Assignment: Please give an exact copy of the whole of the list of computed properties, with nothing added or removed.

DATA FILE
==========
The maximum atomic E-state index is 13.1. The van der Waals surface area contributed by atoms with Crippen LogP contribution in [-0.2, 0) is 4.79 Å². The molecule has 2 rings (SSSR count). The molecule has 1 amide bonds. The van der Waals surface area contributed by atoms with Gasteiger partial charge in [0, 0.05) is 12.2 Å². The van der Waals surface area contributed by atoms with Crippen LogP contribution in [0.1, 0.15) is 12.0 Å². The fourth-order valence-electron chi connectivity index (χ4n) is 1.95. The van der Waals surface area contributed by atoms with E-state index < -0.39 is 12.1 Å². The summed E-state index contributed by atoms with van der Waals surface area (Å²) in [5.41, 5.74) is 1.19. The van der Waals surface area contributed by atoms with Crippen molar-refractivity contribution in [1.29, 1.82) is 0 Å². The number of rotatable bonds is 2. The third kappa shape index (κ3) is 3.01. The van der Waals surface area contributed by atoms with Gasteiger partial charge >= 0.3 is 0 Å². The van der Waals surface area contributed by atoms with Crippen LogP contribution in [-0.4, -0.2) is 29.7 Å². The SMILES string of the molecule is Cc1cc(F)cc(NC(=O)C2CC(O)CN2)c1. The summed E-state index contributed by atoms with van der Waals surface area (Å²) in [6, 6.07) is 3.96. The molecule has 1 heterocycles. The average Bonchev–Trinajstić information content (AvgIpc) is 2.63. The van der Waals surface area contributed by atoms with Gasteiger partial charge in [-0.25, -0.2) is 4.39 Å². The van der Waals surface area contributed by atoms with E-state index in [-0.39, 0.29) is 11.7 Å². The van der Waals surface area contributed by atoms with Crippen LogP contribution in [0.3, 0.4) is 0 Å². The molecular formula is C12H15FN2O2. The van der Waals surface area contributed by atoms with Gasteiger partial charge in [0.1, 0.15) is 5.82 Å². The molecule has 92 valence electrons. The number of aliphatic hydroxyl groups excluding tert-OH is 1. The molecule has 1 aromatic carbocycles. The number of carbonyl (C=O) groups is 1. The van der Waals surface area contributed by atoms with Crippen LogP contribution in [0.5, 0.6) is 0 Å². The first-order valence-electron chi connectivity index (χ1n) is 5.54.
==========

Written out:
The maximum atomic E-state index is 13.1. The van der Waals surface area contributed by atoms with Crippen LogP contribution in [-0.2, 0) is 4.79 Å². The molecule has 2 rings (SSSR count). The molecule has 1 amide bonds. The van der Waals surface area contributed by atoms with Gasteiger partial charge in [0, 0.05) is 12.2 Å². The van der Waals surface area contributed by atoms with Crippen LogP contribution in [0.1, 0.15) is 12.0 Å². The fourth-order valence-electron chi connectivity index (χ4n) is 1.95. The van der Waals surface area contributed by atoms with E-state index < -0.39 is 12.1 Å². The summed E-state index contributed by atoms with van der Waals surface area (Å²) in [5.41, 5.74) is 1.19. The van der Waals surface area contributed by atoms with Crippen molar-refractivity contribution in [1.29, 1.82) is 0 Å². The number of rotatable bonds is 2. The third kappa shape index (κ3) is 3.01. The van der Waals surface area contributed by atoms with Gasteiger partial charge >= 0.3 is 0 Å². The van der Waals surface area contributed by atoms with Crippen LogP contribution in [-0.4, -0.2) is 29.7 Å². The SMILES string of the molecule is Cc1cc(F)cc(NC(=O)C2CC(O)CN2)c1. The summed E-state index contributed by atoms with van der Waals surface area (Å²) in [6, 6.07) is 3.96. The molecule has 1 heterocycles. The average Bonchev–Trinajstić information content (AvgIpc) is 2.63. The van der Waals surface area contributed by atoms with Gasteiger partial charge in [-0.25, -0.2) is 4.39 Å². The van der Waals surface area contributed by atoms with E-state index in [-0.39, 0.29) is 11.7 Å². The van der Waals surface area contributed by atoms with Crippen LogP contribution in [0.3, 0.4) is 0 Å². The molecular formula is C12H15FN2O2. The van der Waals surface area contributed by atoms with Gasteiger partial charge in [0.1, 0.15) is 5.82 Å². The molecule has 92 valence electrons. The number of aliphatic hydroxyl groups excluding tert-OH is 1. The molecule has 1 aromatic carbocycles. The number of carbonyl (C=O) groups is 1. The van der Waals surface area contributed by atoms with Crippen LogP contribution in [0.5, 0.6) is 0 Å². The first-order valence-electron chi connectivity index (χ1n) is 5.54.